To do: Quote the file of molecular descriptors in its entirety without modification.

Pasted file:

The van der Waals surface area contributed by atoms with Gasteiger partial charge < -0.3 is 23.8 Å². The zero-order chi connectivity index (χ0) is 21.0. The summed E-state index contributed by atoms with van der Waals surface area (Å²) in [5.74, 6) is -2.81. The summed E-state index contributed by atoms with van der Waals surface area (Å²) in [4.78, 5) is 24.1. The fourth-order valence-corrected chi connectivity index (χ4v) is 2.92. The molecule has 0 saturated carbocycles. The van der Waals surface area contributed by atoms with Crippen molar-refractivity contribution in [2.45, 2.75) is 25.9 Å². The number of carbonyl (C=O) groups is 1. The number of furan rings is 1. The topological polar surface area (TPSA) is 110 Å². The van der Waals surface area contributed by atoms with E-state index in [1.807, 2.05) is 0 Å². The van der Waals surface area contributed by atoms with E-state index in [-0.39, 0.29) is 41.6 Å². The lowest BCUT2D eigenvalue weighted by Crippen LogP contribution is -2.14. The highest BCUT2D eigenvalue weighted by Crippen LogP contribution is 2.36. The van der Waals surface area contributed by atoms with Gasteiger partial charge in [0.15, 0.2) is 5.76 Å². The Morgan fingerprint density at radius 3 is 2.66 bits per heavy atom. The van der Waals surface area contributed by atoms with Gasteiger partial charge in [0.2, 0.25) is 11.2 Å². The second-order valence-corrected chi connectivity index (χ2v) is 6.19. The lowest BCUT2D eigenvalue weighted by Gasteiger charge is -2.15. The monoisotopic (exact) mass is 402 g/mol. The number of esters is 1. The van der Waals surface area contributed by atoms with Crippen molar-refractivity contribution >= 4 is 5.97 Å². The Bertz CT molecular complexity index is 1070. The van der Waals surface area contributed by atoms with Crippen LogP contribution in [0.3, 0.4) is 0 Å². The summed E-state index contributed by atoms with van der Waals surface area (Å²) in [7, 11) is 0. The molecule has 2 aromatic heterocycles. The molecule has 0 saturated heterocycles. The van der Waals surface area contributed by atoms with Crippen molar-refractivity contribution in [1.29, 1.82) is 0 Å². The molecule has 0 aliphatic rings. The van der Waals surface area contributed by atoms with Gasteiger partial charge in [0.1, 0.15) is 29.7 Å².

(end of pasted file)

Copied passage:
The van der Waals surface area contributed by atoms with Gasteiger partial charge < -0.3 is 23.8 Å². The zero-order chi connectivity index (χ0) is 21.0. The summed E-state index contributed by atoms with van der Waals surface area (Å²) in [5.74, 6) is -2.81. The summed E-state index contributed by atoms with van der Waals surface area (Å²) in [4.78, 5) is 24.1. The fourth-order valence-corrected chi connectivity index (χ4v) is 2.92. The molecule has 0 saturated carbocycles. The van der Waals surface area contributed by atoms with Crippen molar-refractivity contribution in [2.45, 2.75) is 25.9 Å². The number of carbonyl (C=O) groups is 1. The number of furan rings is 1. The topological polar surface area (TPSA) is 110 Å². The van der Waals surface area contributed by atoms with E-state index in [1.807, 2.05) is 0 Å². The van der Waals surface area contributed by atoms with E-state index in [-0.39, 0.29) is 41.6 Å². The lowest BCUT2D eigenvalue weighted by Crippen LogP contribution is -2.14. The highest BCUT2D eigenvalue weighted by Crippen LogP contribution is 2.36. The van der Waals surface area contributed by atoms with Gasteiger partial charge in [0.15, 0.2) is 5.76 Å². The Morgan fingerprint density at radius 3 is 2.66 bits per heavy atom. The van der Waals surface area contributed by atoms with Gasteiger partial charge in [0.2, 0.25) is 11.2 Å². The second-order valence-corrected chi connectivity index (χ2v) is 6.19. The lowest BCUT2D eigenvalue weighted by Gasteiger charge is -2.15. The monoisotopic (exact) mass is 402 g/mol. The number of esters is 1. The van der Waals surface area contributed by atoms with Crippen molar-refractivity contribution >= 4 is 5.97 Å². The Bertz CT molecular complexity index is 1070. The van der Waals surface area contributed by atoms with Crippen LogP contribution in [0.3, 0.4) is 0 Å². The summed E-state index contributed by atoms with van der Waals surface area (Å²) in [7, 11) is 0. The molecule has 2 aromatic heterocycles. The molecule has 0 saturated heterocycles. The van der Waals surface area contributed by atoms with Crippen molar-refractivity contribution in [1.29, 1.82) is 0 Å². The molecule has 0 aliphatic rings. The van der Waals surface area contributed by atoms with Gasteiger partial charge in [0.1, 0.15) is 29.7 Å².